Also have some progress to report on the body. I did a lot of sanding, and have also reworked the boiler band spacing (the stock spacing is based on Henry's Thomas and the Magic Railroad-appearance, where due to carelessness in replacing the bands after his model was repainted for the movie two of them were erroneously shifted forward; this was never fixed). Now I need to work on the splashers...





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 Posted: Thu Mar 18th, 2021 07:49 am
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ZeldaTheSwordsman
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Work on Lady stalled out a while back due to a combination of a setback in the form of the screw I was using to hold her together breaking, and mounting schoolwork.







I extracted the remains of the broken screw and managed to find a replacement, and I added a new screwpost to the chassis to properly secure the bottom plate (previously held on by a lot of glue).





I also discovered that I'm going to have to add some shims on top of the core of the steam chest to elevate the front of her running plate to the correct height.



By the way, that Tri-Ang brakevan is on the projects list too. Going to receive a bath in PineSol to remove the current paintjob, and get repainted into NWR gray. Also going to receive glazing, an interior, a proper smoke jack, and homemade S&W-type couplings.



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 Posted: Sun Mar 28th, 2021 10:14 pm
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ZeldaTheSwordsman
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Realized I'd been remiss and never posted the completed (mostly) Skarloey Railway vintage train. Allow me to correct that.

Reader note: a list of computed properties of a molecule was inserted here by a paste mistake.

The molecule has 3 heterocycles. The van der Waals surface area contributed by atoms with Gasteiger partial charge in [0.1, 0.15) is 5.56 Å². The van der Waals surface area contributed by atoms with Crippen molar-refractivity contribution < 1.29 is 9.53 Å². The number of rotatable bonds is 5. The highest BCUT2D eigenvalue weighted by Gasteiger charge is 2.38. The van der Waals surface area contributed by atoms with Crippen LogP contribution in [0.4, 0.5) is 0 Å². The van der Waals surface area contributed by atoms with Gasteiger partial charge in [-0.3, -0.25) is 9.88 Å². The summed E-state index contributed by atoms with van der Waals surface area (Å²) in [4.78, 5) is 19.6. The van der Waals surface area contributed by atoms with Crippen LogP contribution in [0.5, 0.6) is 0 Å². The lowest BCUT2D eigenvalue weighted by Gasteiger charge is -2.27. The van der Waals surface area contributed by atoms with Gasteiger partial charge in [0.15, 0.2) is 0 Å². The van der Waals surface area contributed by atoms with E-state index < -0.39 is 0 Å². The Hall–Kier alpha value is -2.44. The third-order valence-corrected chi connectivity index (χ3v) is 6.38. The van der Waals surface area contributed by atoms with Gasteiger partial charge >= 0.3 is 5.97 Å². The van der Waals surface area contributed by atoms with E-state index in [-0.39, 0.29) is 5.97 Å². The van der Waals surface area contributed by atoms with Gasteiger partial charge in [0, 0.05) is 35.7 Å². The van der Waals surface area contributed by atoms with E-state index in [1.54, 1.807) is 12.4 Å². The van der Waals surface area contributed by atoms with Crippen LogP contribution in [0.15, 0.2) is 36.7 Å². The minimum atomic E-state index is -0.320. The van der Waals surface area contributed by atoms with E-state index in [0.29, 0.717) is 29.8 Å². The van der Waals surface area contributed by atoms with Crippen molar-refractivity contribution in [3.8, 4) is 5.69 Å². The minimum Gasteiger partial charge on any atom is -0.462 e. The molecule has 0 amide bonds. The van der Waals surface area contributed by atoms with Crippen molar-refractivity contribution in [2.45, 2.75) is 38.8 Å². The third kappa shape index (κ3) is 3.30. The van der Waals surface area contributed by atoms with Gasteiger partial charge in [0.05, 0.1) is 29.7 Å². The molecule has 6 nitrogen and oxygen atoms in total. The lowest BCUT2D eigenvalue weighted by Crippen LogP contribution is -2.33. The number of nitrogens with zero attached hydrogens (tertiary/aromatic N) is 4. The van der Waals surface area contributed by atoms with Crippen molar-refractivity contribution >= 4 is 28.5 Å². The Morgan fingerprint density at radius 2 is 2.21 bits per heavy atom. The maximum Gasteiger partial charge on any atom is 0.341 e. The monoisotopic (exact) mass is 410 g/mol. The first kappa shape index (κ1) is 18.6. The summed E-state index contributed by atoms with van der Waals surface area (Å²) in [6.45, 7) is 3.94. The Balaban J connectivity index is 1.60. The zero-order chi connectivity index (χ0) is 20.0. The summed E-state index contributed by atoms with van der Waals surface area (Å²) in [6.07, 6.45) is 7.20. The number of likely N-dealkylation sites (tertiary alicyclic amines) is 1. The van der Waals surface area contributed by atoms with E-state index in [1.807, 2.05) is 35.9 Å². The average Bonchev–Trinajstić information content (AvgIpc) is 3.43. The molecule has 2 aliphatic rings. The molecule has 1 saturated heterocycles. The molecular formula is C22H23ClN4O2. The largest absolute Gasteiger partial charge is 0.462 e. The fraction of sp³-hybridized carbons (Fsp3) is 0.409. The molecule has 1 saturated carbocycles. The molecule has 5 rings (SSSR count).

Progress update on Henry's tender chassis. Unfortunately I can't really do too much more with Henry until I get some filler putty (using the Sugru is a waste because I only need a small portion and once you open the pouch everything in it is going to dry out whether used or not) and a decently-matching green.





I finally got around to starting on my models of what are known as the Old Coaches (a trio of coaches similar to Holden 4-wheelers, only seen in the first season).

And now... Now for something that requires context.

Years ago, I made a failed project of upcycling my Hornby Duck and trying to paint him GWR green. This involved an abortive attempt to add rivets around the cab, bad lamp irons, an incompetent paintjob with rubbish paint (PSA: don't use Americana acrylic on plastic, folks!) that wasn't even a dark enough green, half-baked inexpert attempts to shave and filed down the inaccurate back slope of the cab, a dodgy effort to make the rear lamp irons and tool hooks, a clumsy attempt at the rear window grilles, adding Fox Transfers "5741" plates (that I unfortunately manage to lose ) and at some point along the way adding real handrails in place of the molded ones (the only thing that turned out anything resembling decent).



The rubbish paintjob looked like this:











Blarghle.


After belatedly realizing just how trashy it was, I scraped a bunch of the paint off. But there was only so much I could remove without wrecking the remaining molded detail, so (based on a tutorial I read on a forum) I attempted to clean the remainder off by soaking him in dot-3 brake fluid for a couple days and then scrubbing with a deprecated toothbrush, but it had limited effect; inadequate vigor on my part may be to blame.

Duck languished in this semi-stripped state for years. But the other day, I finally came back to him. I plucked the naff front lamp irons, scraped off the clumsy rear irons and hooks (and the worst of the glue spots), evened up the cab doorway cutouts (one still needs some filler though), removed the bunker grabs (to get them out of the way) and cut out part of the molded coal load so I could properly file down the back of the cab. Due to the cutting angle on where the coal met the cab and my earlier clumsy attempts to shave down, the rear windows were wrecked. So I cut the bottom out and filled in with bits of plasticard. On Friday, I vigorously scrubbed with rubbing alcohol on a toothbrush to at long last remove the remnants of the lousy paintjob and drilled the rear windows back open.